Steve Jobs was no Thomas Edison or Henry Ford. Or was he?

Even as the remembrances and kudos came this week, others were cautioning against overstating [Steve] Jobs’s contributions. They noted that while his genius was unquestionable, it’s unclear that he will be seen in the same light as a Thomas Edison, the Wright brothers, or Henry Ford.

Apple’s innovations made personal computers fun and easier to use, writes Rick Newman, chief business correspondent with US News and World Report.

But it’s unlikely the company’s products have had the socially far-reaching effects of automobiles, light bulbs, and aircraft. Edison’s novel bulbs, he writes, “ushered in sweeping second- and third-order changes” that included safer homes (fewer fires from candles, oil, or gas lamps) and improved working conditions in factories. With the cheap automobile came suburbs and interstate highways. Aircraft literally shrank the world.

Jobs’s influence, Newman suggests, was in “showing his utilitarian competitors how to devise an artful user interface, which usually trickles down to cheaper generic devices once Apple has moved on to version 4 or 5.”

The accolades and cautions highlight the fuzzy line between inventor and innovator. The invention – a light bulb – can be immediately transformative. Or it might languish, its potential unrealized, until the innovator comes along with the vision to see that potential, and the imagination and marketing savvy to modify it and popularize it.

Read More: Steve Jobs another Thomas Edison or Henry Ford? Maybe not. –

"So we went to Atari and said, 'Hey, we've got this amazing thing, even built with some of your parts, and what do you think about funding us? Or we'll give it to you. We just want to do it. Pay our salary, we'll come work for you.' And they said, 'No.' So then we went to Hewlett-Packard, and they said, 'Hey, we don't need you. You haven't got through college yet.'" -- Apple Computer Inc. founder Steve Jobs on attempts to get Atari and HP interested in his and Steve Wozniak's personal computer. Image courtesy of Apple Computer.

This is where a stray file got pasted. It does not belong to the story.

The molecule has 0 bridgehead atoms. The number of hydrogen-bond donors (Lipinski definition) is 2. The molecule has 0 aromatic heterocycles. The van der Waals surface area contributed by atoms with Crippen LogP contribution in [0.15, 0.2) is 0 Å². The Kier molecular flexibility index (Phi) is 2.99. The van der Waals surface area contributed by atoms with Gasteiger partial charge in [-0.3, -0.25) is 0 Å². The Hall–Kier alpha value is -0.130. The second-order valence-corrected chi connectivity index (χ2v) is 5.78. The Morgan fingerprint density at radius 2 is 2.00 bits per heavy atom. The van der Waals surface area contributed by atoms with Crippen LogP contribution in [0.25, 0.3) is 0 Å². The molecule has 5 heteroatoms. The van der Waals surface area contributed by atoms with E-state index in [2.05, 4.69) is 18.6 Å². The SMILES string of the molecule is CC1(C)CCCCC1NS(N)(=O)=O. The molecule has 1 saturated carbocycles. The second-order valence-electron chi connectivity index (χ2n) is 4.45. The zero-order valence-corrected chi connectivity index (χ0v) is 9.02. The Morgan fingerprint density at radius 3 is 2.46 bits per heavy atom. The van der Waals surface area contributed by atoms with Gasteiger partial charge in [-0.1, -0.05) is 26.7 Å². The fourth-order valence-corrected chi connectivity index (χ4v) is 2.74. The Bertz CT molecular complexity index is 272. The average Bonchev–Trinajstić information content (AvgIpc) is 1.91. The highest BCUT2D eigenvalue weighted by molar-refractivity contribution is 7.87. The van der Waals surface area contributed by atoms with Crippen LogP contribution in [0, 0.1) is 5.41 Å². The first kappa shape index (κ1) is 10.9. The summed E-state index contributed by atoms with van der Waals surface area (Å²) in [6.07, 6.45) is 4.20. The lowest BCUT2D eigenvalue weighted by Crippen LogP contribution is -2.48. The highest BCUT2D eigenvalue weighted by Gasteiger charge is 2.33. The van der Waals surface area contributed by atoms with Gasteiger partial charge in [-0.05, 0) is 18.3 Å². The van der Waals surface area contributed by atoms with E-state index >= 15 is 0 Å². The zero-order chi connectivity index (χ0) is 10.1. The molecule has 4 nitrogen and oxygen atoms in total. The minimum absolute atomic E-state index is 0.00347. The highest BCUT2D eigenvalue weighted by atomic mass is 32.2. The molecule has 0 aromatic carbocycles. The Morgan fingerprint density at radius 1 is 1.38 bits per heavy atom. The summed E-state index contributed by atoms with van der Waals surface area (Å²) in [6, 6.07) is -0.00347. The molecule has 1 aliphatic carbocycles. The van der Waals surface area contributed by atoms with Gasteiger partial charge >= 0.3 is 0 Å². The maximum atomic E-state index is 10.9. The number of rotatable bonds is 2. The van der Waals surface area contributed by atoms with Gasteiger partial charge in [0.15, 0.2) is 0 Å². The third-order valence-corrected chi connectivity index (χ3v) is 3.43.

‎100 years ago, Thomas Edison took Tesla’s technology and turned it into a cheap and affordable device called the lightglobe. Now, every street in the world is lit with his technology, albeit not his brand.

50 years ago, Henry Ford took the luxury item known as the automobile and made them affordable to the everyman thanks to the production/assembly line. He enabled competitors like Volkswagon (credited to Hitler, actually) to jump on the bandwagon and flood the market with their own brands, using the same technology/concepts.

20 years ago, Steve Jobs took the elitist, expensive device called the computer, then a specialist machine operable only via DOS commands, and made them accessible to the everyman, by inventing the Graphical User Interface. The Personal Computer (the first Macintosh) was born.